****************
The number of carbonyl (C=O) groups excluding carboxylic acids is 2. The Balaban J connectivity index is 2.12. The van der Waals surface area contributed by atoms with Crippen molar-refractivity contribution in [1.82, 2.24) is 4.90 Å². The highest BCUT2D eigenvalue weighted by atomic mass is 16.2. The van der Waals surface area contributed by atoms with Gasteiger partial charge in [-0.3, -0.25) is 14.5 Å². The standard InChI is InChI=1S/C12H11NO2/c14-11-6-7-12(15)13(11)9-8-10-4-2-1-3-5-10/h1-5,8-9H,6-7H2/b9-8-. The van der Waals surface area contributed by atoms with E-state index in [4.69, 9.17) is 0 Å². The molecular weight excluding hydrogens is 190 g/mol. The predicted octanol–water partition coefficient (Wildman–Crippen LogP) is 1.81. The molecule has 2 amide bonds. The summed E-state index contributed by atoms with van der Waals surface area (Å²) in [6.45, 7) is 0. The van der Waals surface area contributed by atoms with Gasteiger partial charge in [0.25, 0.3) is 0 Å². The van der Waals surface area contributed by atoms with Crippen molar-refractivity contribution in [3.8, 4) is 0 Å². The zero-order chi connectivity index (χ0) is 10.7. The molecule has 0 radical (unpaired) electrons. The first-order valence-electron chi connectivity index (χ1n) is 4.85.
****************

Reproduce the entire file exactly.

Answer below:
The number of carbonyl (C=O) groups excluding carboxylic acids is 2. The Balaban J connectivity index is 2.12. The van der Waals surface area contributed by atoms with Crippen molar-refractivity contribution in [1.82, 2.24) is 4.90 Å². The highest BCUT2D eigenvalue weighted by atomic mass is 16.2. The van der Waals surface area contributed by atoms with Gasteiger partial charge in [-0.3, -0.25) is 14.5 Å². The standard InChI is InChI=1S/C12H11NO2/c14-11-6-7-12(15)13(11)9-8-10-4-2-1-3-5-10/h1-5,8-9H,6-7H2/b9-8-. The van der Waals surface area contributed by atoms with E-state index in [4.69, 9.17) is 0 Å². The molecular weight excluding hydrogens is 190 g/mol. The predicted octanol–water partition coefficient (Wildman–Crippen LogP) is 1.81. The molecule has 2 amide bonds. The summed E-state index contributed by atoms with van der Waals surface area (Å²) in [6.45, 7) is 0. The van der Waals surface area contributed by atoms with Gasteiger partial charge in [0.25, 0.3) is 0 Å². The van der Waals surface area contributed by atoms with Crippen molar-refractivity contribution in [3.8, 4) is 0 Å². The zero-order chi connectivity index (χ0) is 10.7. The molecule has 0 radical (unpaired) electrons. The first-order valence-electron chi connectivity index (χ1n) is 4.85.